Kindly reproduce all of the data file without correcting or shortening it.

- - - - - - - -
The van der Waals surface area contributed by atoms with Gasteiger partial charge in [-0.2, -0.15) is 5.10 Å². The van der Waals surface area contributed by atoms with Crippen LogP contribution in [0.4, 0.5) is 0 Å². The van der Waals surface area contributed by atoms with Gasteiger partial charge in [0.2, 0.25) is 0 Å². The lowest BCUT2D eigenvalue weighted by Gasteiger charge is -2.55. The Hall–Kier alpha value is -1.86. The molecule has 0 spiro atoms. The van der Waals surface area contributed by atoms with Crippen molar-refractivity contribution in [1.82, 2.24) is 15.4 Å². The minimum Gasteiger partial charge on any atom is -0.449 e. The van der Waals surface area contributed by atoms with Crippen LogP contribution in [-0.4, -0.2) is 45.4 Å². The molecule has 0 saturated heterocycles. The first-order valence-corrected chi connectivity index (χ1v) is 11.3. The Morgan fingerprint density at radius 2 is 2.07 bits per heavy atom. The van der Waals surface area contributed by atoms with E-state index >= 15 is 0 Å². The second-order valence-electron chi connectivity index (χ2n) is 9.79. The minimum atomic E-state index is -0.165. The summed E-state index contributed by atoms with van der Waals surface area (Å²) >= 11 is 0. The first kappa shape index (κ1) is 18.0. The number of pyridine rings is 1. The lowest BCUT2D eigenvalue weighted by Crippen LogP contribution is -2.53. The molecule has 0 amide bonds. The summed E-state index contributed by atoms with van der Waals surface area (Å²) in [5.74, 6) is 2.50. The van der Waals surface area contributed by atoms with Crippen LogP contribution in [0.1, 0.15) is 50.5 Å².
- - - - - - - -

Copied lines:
The van der Waals surface area contributed by atoms with Gasteiger partial charge in [-0.2, -0.15) is 5.10 Å². The van der Waals surface area contributed by atoms with Crippen LogP contribution in [0.4, 0.5) is 0 Å². The van der Waals surface area contributed by atoms with Gasteiger partial charge in [0.2, 0.25) is 0 Å². The lowest BCUT2D eigenvalue weighted by Gasteiger charge is -2.55. The Hall–Kier alpha value is -1.86. The molecule has 0 spiro atoms. The van der Waals surface area contributed by atoms with Crippen molar-refractivity contribution in [1.82, 2.24) is 15.4 Å². The minimum Gasteiger partial charge on any atom is -0.449 e. The van der Waals surface area contributed by atoms with Crippen LogP contribution in [-0.4, -0.2) is 45.4 Å². The molecule has 0 saturated heterocycles. The first-order valence-corrected chi connectivity index (χ1v) is 11.3. The Morgan fingerprint density at radius 2 is 2.07 bits per heavy atom. The van der Waals surface area contributed by atoms with E-state index >= 15 is 0 Å². The second-order valence-electron chi connectivity index (χ2n) is 9.79. The minimum atomic E-state index is -0.165. The summed E-state index contributed by atoms with van der Waals surface area (Å²) >= 11 is 0. The first kappa shape index (κ1) is 18.0. The number of pyridine rings is 1. The lowest BCUT2D eigenvalue weighted by Crippen LogP contribution is -2.53. The molecule has 0 amide bonds. The summed E-state index contributed by atoms with van der Waals surface area (Å²) in [5.74, 6) is 2.50. The van der Waals surface area contributed by atoms with Crippen LogP contribution in [0.1, 0.15) is 50.5 Å².